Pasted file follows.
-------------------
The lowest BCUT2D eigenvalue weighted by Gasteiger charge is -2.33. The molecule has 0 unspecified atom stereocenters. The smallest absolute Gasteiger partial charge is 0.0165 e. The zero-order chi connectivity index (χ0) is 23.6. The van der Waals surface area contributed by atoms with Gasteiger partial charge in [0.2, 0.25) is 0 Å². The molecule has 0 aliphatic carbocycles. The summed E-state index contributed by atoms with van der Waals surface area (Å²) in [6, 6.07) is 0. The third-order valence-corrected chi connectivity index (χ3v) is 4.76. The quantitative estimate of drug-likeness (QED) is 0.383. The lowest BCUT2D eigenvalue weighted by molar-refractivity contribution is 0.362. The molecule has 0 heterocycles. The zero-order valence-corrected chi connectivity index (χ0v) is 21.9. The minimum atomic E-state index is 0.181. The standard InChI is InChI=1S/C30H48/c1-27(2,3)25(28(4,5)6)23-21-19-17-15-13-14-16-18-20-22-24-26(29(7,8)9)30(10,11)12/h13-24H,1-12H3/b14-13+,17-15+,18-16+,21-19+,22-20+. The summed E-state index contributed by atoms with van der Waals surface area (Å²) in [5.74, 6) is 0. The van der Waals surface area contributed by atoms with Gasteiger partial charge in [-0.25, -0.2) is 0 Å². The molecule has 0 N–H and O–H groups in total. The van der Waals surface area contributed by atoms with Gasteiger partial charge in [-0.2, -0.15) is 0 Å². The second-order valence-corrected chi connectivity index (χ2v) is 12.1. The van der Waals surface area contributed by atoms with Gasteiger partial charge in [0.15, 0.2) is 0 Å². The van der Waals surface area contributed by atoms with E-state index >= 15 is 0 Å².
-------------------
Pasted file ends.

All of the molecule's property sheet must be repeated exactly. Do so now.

The lowest BCUT2D eigenvalue weighted by Gasteiger charge is -2.33. The molecule has 0 unspecified atom stereocenters. The smallest absolute Gasteiger partial charge is 0.0165 e. The zero-order chi connectivity index (χ0) is 23.6. The van der Waals surface area contributed by atoms with Gasteiger partial charge in [0.2, 0.25) is 0 Å². The molecule has 0 aliphatic carbocycles. The summed E-state index contributed by atoms with van der Waals surface area (Å²) in [6, 6.07) is 0. The third-order valence-corrected chi connectivity index (χ3v) is 4.76. The quantitative estimate of drug-likeness (QED) is 0.383. The lowest BCUT2D eigenvalue weighted by molar-refractivity contribution is 0.362. The molecule has 0 heterocycles. The zero-order valence-corrected chi connectivity index (χ0v) is 21.9. The minimum atomic E-state index is 0.181. The standard InChI is InChI=1S/C30H48/c1-27(2,3)25(28(4,5)6)23-21-19-17-15-13-14-16-18-20-22-24-26(29(7,8)9)30(10,11)12/h13-24H,1-12H3/b14-13+,17-15+,18-16+,21-19+,22-20+. The summed E-state index contributed by atoms with van der Waals surface area (Å²) in [5.74, 6) is 0. The van der Waals surface area contributed by atoms with Gasteiger partial charge in [-0.25, -0.2) is 0 Å². The molecule has 0 N–H and O–H groups in total. The van der Waals surface area contributed by atoms with Gasteiger partial charge in [-0.2, -0.15) is 0 Å². The second-order valence-corrected chi connectivity index (χ2v) is 12.1. The van der Waals surface area contributed by atoms with Gasteiger partial charge in [0.15, 0.2) is 0 Å². The van der Waals surface area contributed by atoms with E-state index >= 15 is 0 Å².